Lowering the Barriers: 2

I previously posted about PyScripter and how I have found that it lowers the barriers to learning Python programming, in Computer Science lessons. I want to discuss other ways of lowering the barriers here…

The barriers

‘Simple’ syntax errors whilst programming are a massive barrier to some pupils. Whilst the python IDLE is easy to use, a space in the wrong place usually stops a good attempt from working. PyScripter helps to address this as discussed here.

Timetable issues need addressing so that an appropriate depth of understanding can be reached at KS3. Without this, pupils may pick a subject which they may not enjoy or engage with and those who would enjoy it, may not understand the basics, leading to frustration and rushing through the content.

My experience is that humanities and languages have two periods a week and rightly so – ICT only ever received one period a week which was perhaps enough. Computer Science however cannot be taught, in my opinion, to the necessary depth with one period a week at KS3.

Unfortunately this required change is unlikely to happen anytime soon without Senior Leadership support and funding. Should the recent recommendations by the Royal Society to ‘increase funding to Computer Science‘ be implemented however, then it is possible that more time at KS3 could be allocated. I feel that this would address the barriers to understanding some pupils have when studying at GCSE level. I also think pupil numbers at GCSE, quality of results and students at advanced & higher levels would all see an increase.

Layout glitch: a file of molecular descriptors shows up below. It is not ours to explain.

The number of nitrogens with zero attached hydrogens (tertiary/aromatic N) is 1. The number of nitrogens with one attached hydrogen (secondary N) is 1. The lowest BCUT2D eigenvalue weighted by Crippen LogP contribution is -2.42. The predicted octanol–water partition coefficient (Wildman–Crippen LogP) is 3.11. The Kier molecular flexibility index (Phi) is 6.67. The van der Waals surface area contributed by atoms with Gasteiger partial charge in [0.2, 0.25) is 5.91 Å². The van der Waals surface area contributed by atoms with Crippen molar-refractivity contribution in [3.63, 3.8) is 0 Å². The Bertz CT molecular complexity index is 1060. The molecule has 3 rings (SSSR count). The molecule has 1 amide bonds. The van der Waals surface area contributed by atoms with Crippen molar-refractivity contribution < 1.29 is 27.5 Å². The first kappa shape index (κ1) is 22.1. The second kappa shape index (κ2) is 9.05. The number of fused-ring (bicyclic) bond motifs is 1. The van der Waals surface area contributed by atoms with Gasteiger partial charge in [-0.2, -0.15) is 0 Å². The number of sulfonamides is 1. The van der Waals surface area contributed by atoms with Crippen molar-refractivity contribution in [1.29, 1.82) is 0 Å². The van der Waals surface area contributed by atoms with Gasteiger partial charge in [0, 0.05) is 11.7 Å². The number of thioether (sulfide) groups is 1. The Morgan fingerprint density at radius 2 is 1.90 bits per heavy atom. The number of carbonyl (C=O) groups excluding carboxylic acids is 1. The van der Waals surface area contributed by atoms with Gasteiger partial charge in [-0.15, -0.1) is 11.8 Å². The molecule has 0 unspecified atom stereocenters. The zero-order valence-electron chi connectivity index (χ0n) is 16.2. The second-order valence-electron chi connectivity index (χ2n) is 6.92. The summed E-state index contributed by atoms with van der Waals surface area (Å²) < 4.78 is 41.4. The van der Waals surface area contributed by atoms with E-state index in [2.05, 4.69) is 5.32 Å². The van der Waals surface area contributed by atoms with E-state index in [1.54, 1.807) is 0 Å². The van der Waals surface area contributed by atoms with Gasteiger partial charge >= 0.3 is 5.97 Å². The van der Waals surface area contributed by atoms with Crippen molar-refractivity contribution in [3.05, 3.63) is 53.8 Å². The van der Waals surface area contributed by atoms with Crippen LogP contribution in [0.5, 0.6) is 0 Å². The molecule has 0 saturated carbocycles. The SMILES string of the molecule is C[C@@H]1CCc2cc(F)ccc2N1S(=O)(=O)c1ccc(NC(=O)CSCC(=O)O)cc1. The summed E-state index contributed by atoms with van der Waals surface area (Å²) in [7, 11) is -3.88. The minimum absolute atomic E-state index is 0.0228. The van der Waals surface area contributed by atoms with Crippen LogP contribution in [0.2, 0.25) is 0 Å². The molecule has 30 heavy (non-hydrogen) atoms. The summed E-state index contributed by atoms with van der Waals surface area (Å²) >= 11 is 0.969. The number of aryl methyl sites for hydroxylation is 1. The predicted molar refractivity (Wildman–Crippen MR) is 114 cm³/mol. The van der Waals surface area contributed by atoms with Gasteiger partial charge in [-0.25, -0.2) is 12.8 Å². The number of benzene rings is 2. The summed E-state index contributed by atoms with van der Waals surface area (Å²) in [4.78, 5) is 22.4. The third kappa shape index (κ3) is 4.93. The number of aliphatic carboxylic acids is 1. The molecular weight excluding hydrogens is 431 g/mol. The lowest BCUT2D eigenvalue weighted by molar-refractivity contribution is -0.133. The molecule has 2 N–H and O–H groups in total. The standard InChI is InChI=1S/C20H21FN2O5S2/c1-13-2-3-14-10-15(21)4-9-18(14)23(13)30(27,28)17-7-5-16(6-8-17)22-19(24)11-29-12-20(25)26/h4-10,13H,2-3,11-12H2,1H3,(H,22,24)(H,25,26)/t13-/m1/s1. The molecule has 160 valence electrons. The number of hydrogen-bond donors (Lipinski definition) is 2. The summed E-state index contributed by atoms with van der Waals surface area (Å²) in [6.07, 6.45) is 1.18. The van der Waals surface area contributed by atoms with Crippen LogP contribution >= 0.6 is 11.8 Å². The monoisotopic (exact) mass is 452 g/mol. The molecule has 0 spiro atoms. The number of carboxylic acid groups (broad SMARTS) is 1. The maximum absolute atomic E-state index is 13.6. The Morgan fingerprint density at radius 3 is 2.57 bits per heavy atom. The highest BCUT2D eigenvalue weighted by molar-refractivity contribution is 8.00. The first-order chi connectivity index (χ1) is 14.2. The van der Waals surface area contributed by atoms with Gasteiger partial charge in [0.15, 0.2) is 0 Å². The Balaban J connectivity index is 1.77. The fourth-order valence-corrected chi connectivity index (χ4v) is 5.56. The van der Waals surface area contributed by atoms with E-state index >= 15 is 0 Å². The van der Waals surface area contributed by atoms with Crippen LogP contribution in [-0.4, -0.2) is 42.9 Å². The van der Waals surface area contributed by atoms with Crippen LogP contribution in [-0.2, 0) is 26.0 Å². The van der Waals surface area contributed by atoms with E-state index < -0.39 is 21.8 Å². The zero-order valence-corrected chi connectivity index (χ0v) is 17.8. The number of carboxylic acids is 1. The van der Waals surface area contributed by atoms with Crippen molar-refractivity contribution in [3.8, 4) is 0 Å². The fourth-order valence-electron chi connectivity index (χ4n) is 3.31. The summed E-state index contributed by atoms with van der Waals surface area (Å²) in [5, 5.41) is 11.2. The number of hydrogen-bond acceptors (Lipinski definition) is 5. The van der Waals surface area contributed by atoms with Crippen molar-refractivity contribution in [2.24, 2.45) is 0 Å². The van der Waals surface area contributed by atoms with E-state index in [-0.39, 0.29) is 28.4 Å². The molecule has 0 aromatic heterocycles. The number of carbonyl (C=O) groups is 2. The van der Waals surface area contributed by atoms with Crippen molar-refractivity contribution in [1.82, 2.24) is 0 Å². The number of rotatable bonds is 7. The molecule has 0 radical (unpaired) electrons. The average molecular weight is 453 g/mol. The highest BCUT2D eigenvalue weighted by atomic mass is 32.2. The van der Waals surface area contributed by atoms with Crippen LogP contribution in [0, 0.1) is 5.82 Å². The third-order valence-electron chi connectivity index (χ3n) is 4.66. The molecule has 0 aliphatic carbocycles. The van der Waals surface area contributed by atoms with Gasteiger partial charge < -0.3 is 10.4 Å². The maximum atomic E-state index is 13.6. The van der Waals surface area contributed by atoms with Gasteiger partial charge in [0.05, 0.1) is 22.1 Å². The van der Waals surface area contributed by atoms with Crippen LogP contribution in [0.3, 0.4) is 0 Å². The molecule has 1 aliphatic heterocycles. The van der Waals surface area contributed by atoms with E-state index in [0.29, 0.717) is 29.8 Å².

Lowering the Barriers: 1

During a recent CAS hub meeting, I was demonstrating the SQLite3 features in Python. I automatically loaded my preferred IDE – PyScripter. I was asked “what is it?” and “why was I using it?”…

What is PyScripter?

PyScripter is an IDE (integrated development environment) that includes many features which are not included in the standard Python IDLE. These include:

  • Code completion
  • Identify syntax errors before compiling (wrong indentation or accidentally added a space = red squiggly line)
  • Listing all variables and functions in a side window
  • Debugging features – same as professional IDE such as Visual Studio
  • Viewing of the contents of all variables during debugging
  • Many more features

Why do I use PyScripter?

Common errors that pupils become stuck on, such as wrong indentation / spacing, wrong variable names etc. can be demoralising for pupils and prevent progress with understanding what they are actually trying to create. I see this as a barrier to their learning and understanding.

Therefore I use PyScripter to lower the barrier to learning and understanding.

PyScripter issues